September 12th, 2004

The Secret History, by Donna Tartt, revisited

It's very well plotted 500 page novel that wraps up its loose ends neatly. I found the events engrossing and suspenseful, and the characters fascinating, even though at times I felt I was seeing the characters "through a glass, darkly."

The writing style is lyric but also keeps the story moving along. These two qualities can pull in opposite directions, but are kept integrated here.

The characters are not admirable people, though they have some positive traits which make them charming much of the time. The narrator has a fairly weak, albeit interesting, personality. Some may find him sympathetic. I didn't, overall, but he was easy to understand, and it was easy to understand his hooking up with a group of students who have fallen prey to something dark, and who are now hiding a dangerous secret.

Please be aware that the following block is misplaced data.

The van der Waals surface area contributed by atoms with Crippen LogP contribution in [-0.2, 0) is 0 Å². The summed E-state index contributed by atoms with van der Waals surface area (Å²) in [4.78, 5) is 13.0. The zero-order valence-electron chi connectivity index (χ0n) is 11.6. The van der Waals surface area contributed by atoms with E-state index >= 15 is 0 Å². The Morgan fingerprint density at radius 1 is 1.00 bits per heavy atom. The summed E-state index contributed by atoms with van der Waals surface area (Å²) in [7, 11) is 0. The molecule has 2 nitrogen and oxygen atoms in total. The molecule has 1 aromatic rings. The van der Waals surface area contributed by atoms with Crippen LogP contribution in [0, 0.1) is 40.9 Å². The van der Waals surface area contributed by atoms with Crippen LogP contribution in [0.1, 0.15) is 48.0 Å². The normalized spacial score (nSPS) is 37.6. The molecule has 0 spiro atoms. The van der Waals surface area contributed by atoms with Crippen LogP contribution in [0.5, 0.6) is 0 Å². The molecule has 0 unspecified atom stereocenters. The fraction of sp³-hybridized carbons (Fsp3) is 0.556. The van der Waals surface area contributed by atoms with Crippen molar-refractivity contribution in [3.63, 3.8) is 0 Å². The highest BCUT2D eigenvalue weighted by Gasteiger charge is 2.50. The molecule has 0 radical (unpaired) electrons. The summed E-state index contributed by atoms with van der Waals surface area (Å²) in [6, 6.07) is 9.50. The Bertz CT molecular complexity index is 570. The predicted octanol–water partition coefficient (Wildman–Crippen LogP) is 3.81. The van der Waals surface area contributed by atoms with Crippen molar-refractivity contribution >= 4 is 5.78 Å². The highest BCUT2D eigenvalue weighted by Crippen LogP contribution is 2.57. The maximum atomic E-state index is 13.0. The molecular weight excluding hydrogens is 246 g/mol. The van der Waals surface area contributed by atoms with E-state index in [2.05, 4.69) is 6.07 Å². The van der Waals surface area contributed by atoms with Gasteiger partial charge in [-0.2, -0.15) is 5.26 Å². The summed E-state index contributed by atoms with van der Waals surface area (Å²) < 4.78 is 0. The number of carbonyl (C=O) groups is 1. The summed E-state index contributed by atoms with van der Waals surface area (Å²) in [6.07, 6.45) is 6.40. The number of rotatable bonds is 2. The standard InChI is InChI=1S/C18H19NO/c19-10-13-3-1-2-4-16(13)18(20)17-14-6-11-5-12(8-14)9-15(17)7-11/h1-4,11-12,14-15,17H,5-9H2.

The events of the story are cautionary rather than inspiring. A brilliantly pointed allusion is made at one point to Dostoevsky's Crime and Punishment. If you like Dostoevsky, I recommend this book to you highly. If you are interested in understanding how evil can creep into lives by slow degrees, I recommend this book.

By the way, I was persuaded to read this book by Shannon Ringvelski's well-thought-out talk on Reading Contemporary Literature at the Objectivist Center summer seminar. Thank you, Shannon!

Rhyme of the Day:

The Secret History
is an odd sort of mystery.
You know who died
and who did it.
But you want to know why!